This rapid review synthesises data from academic, policy, and NGO sources on child labour in the artisanal and small-scale mining (ASM) sector in Asia and Africa. ASM refers to small groups engaged in low-cost, low-tech, labour-intensive excavation and processing of minerals. Therefore, a clear distinction can be made between industrial and large-scale (usually licensed) mining on the one hand, and artisanal and small-scale (often unlicensed) mining on the other. Small-scale mining also includes all lower segments of mining (both non-mechanised and mechanised) that are not conventional industrial mining operations (Schipper, de Haan, & van Dorp, 2015).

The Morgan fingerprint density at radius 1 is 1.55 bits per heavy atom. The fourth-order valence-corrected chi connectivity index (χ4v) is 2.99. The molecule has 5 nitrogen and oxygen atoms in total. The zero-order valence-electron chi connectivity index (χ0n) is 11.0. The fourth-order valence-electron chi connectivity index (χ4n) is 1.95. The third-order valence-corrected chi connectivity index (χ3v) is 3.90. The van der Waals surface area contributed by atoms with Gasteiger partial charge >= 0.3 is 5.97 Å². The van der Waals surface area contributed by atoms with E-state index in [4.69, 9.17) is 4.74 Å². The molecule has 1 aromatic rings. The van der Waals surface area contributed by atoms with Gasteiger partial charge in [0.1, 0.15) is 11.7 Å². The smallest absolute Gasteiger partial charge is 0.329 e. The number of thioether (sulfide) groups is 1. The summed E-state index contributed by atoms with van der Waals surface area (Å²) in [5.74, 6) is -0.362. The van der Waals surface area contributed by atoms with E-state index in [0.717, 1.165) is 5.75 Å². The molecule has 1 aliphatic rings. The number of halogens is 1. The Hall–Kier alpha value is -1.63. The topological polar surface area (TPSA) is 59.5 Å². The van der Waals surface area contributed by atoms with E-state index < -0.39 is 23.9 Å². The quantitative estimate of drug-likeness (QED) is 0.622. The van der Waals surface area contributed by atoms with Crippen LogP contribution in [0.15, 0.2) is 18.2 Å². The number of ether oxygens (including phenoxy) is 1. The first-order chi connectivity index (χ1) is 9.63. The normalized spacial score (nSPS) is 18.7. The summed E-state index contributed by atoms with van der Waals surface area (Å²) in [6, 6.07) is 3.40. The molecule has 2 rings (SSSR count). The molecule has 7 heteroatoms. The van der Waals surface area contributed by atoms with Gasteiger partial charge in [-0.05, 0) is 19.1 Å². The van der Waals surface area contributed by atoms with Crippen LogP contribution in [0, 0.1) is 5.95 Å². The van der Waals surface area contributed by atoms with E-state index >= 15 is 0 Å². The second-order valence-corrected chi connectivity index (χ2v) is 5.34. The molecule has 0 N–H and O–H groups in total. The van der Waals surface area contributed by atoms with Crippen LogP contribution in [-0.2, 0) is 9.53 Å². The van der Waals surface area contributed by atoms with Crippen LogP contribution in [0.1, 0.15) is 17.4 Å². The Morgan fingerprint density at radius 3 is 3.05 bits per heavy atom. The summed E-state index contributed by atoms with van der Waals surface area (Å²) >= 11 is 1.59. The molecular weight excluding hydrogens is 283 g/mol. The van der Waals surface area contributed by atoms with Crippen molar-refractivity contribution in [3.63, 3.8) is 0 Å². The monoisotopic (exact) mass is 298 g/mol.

Children engage in a range of tasks in ASM, however not all of them are considered dangerous and often mirror the tasks they would undertake in agriculture. This is where there is a debate between agencies such as ILO and the UN, who consider all forms of child labour in mining the worst form, and academics, who argue the case is more complex. Moreover, ILO and the UN argue that child labour in mining prevents children from going to school, when many academics argue it often enables them to afford school. Academics tend to examine the cultural and societal elements of children working more generally within the context, whereas these larger agencies use a broader Western concept of childhood when examining child labour in mining, which can have implications for policy.